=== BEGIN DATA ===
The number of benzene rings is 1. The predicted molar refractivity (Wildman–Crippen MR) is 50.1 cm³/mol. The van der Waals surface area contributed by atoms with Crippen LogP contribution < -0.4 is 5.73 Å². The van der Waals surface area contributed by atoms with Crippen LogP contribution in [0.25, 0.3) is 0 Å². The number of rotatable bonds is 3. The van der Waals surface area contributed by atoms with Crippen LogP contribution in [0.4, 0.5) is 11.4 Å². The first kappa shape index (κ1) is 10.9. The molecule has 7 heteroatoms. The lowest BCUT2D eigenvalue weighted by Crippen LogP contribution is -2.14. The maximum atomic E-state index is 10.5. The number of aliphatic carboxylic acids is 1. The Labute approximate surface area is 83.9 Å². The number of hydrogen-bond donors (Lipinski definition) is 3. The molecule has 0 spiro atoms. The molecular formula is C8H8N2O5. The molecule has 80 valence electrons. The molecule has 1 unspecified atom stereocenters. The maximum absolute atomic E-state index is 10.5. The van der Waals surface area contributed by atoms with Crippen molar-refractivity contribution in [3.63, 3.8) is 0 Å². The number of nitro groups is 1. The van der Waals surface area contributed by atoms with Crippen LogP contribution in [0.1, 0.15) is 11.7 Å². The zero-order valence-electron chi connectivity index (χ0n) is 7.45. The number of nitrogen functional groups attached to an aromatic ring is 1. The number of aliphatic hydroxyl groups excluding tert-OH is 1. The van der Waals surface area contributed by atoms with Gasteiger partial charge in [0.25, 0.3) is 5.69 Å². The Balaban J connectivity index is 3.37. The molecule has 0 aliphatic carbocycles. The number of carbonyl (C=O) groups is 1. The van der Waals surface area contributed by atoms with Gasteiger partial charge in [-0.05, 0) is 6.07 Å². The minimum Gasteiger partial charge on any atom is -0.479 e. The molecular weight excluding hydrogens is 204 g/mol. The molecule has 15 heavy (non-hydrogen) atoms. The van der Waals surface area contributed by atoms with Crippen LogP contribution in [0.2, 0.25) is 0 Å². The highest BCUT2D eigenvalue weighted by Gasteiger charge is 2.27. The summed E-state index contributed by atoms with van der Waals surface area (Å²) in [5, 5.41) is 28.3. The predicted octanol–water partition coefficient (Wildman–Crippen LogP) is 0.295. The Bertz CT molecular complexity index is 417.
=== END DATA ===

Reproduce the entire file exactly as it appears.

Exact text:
The number of benzene rings is 1. The predicted molar refractivity (Wildman–Crippen MR) is 50.1 cm³/mol. The van der Waals surface area contributed by atoms with Crippen LogP contribution < -0.4 is 5.73 Å². The van der Waals surface area contributed by atoms with Crippen LogP contribution in [0.25, 0.3) is 0 Å². The number of rotatable bonds is 3. The van der Waals surface area contributed by atoms with Crippen LogP contribution in [0.4, 0.5) is 11.4 Å². The first kappa shape index (κ1) is 10.9. The molecule has 7 heteroatoms. The lowest BCUT2D eigenvalue weighted by Crippen LogP contribution is -2.14. The maximum atomic E-state index is 10.5. The number of aliphatic carboxylic acids is 1. The Labute approximate surface area is 83.9 Å². The number of hydrogen-bond donors (Lipinski definition) is 3. The molecule has 0 spiro atoms. The molecular formula is C8H8N2O5. The molecule has 80 valence electrons. The molecule has 1 unspecified atom stereocenters. The maximum absolute atomic E-state index is 10.5. The van der Waals surface area contributed by atoms with Crippen molar-refractivity contribution in [3.63, 3.8) is 0 Å². The number of nitro groups is 1. The van der Waals surface area contributed by atoms with Crippen LogP contribution in [0.1, 0.15) is 11.7 Å². The zero-order valence-electron chi connectivity index (χ0n) is 7.45. The number of nitrogen functional groups attached to an aromatic ring is 1. The number of aliphatic hydroxyl groups excluding tert-OH is 1. The van der Waals surface area contributed by atoms with Gasteiger partial charge in [0.25, 0.3) is 5.69 Å². The Balaban J connectivity index is 3.37. The molecule has 0 aliphatic carbocycles. The number of carbonyl (C=O) groups is 1. The van der Waals surface area contributed by atoms with Gasteiger partial charge in [-0.05, 0) is 6.07 Å². The minimum Gasteiger partial charge on any atom is -0.479 e. The molecular weight excluding hydrogens is 204 g/mol. The molecule has 15 heavy (non-hydrogen) atoms. The van der Waals surface area contributed by atoms with Crippen LogP contribution in [0.2, 0.25) is 0 Å². The highest BCUT2D eigenvalue weighted by Gasteiger charge is 2.27. The summed E-state index contributed by atoms with van der Waals surface area (Å²) in [5, 5.41) is 28.3. The predicted octanol–water partition coefficient (Wildman–Crippen LogP) is 0.295. The Bertz CT molecular complexity index is 417.